On Saturday, Airbus A-321 operated by Russian airline Kogalymavia crashed in the Sinai Peninsula en route from the Egyptian resort city of Sharm El-Sheikh to St. Petersburg. All 224 people on board, including 25 children, were confirmed dead by Russian and Egyptian authorities. The tragedy has already been named the biggest civil aviation disaster in Russian and Soviet history.
After the tail part of the Airbus A321 plane had sustained damages, the airliner was fully repaired. The technical condition of the plane was normal, Kogalymavia officials said. “Before the A321 began falling, it most likely had received considerable damage to its construction that would not allow it to fly. Obviously, due to this, when the catastrophic situation started to unfold, the crew completely lost control over the plane, which would explain why there were no attempts to communicate and report on the emergency situation on board,” the airlines’ deputy general director of technical and production issues, Andrei Averianov, said at a press conference in Moscow.
External forces are the only possible reason of the deadly crash, Kogalymavia officials said Monday. Kogalymavia 7K9268 flight likely suffered substantial damages when it started to fall, officials said. Only possible explanation for the crash is "physical or mechanical actions," the officials said.
The Kogalymavia plane's crew completely lost control over the aircraft as the disaster started to unfold. The Airbus A321 had been in uncontrolled flight as the catastrophe unfolded. However, Kogalymavia excluded human or technical factors as the cause for the deadly crash in Egypt, officials said.
However, the crashed Russian airliner had passed all necessary tests; and the technical condition of the plane was good, the company's top manager said Monday. The aircraft's engines were inspected in Moscow on October 26; no problems were found. Moreover, there were no problems with the quality of fuel used by the Russian airliner.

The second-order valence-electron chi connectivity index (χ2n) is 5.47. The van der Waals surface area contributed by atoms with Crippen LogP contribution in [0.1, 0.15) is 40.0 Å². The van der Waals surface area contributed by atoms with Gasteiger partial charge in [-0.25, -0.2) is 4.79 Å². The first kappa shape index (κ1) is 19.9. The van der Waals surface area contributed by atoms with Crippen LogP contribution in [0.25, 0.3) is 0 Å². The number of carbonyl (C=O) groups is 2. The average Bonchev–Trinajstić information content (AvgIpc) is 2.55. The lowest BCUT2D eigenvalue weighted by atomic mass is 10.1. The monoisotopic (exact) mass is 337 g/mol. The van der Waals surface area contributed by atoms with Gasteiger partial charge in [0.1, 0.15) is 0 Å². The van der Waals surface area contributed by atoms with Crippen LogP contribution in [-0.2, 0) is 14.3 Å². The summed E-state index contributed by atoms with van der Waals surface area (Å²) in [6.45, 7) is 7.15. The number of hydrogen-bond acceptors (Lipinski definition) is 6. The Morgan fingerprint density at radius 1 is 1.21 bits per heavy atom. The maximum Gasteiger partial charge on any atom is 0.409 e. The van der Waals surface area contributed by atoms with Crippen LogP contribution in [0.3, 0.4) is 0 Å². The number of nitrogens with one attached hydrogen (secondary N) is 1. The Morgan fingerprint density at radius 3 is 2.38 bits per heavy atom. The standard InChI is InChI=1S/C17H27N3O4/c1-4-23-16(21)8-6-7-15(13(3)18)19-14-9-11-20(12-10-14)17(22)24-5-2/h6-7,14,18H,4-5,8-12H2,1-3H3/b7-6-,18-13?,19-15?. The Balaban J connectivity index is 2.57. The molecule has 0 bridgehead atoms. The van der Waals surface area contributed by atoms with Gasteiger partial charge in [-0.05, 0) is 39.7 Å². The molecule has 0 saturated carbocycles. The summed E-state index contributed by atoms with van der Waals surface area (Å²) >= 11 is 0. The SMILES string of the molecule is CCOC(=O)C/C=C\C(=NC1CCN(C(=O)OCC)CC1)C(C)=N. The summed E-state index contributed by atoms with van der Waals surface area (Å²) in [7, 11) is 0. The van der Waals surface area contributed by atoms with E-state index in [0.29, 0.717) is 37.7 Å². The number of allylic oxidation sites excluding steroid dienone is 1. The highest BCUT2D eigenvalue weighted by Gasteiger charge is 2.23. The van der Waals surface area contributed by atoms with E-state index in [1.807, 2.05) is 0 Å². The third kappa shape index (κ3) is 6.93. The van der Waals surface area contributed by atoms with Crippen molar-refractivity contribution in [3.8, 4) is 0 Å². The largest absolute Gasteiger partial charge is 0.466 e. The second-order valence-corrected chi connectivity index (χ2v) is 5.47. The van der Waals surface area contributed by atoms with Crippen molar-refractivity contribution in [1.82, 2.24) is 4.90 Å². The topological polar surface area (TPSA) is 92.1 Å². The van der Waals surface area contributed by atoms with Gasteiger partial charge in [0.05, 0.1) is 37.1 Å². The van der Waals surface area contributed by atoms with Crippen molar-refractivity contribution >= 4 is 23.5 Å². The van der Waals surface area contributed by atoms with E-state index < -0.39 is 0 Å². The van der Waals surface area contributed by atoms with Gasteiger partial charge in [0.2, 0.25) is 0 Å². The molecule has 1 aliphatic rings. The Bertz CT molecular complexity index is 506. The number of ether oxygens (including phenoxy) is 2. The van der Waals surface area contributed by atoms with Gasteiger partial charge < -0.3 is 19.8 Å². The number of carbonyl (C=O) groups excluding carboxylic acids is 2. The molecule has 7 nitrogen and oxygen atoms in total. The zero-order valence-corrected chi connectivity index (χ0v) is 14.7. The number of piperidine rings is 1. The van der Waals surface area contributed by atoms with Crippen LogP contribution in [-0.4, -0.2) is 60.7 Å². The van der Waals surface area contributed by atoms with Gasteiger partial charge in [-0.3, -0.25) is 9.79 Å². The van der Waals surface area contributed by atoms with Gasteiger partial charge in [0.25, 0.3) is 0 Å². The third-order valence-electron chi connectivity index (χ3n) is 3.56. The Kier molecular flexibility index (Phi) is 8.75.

“In regard to fatigued cracks it should be noted that work on its assessment of metal fatigue on airliners is done every five years. We also conducted such work very carefully on this plane and that was in March 2014,” Kogalymavia flight director Alexander Smirnov said during a press conference in Moscow.
Debris belonging to the A321 Russian airliner are seen at the site of the crash in Wadi el-Zolmat, a mountainous area in Egypt's Sinai Peninsula on November 1, 2015. International investigators began probing why a Russian airliner carrying 224 people crashed in Egypt's Sinai Peninsula, killing everyone on board, as rescue workers widened their search for missing victims.
The Russian airline does not exclude a terrorist attack or an explosion as reasons behind the 7K9268 flight's deadly crash.
Kogalymavia halted flights over the Sinai Peninsula, the company's top manager said. There are no doubts that the investigation into the Russian plane crash is objective, officials said.
The company added that videos shared online, which allegedly showed the Russian airliner's crash in Egypt, were likely fake.
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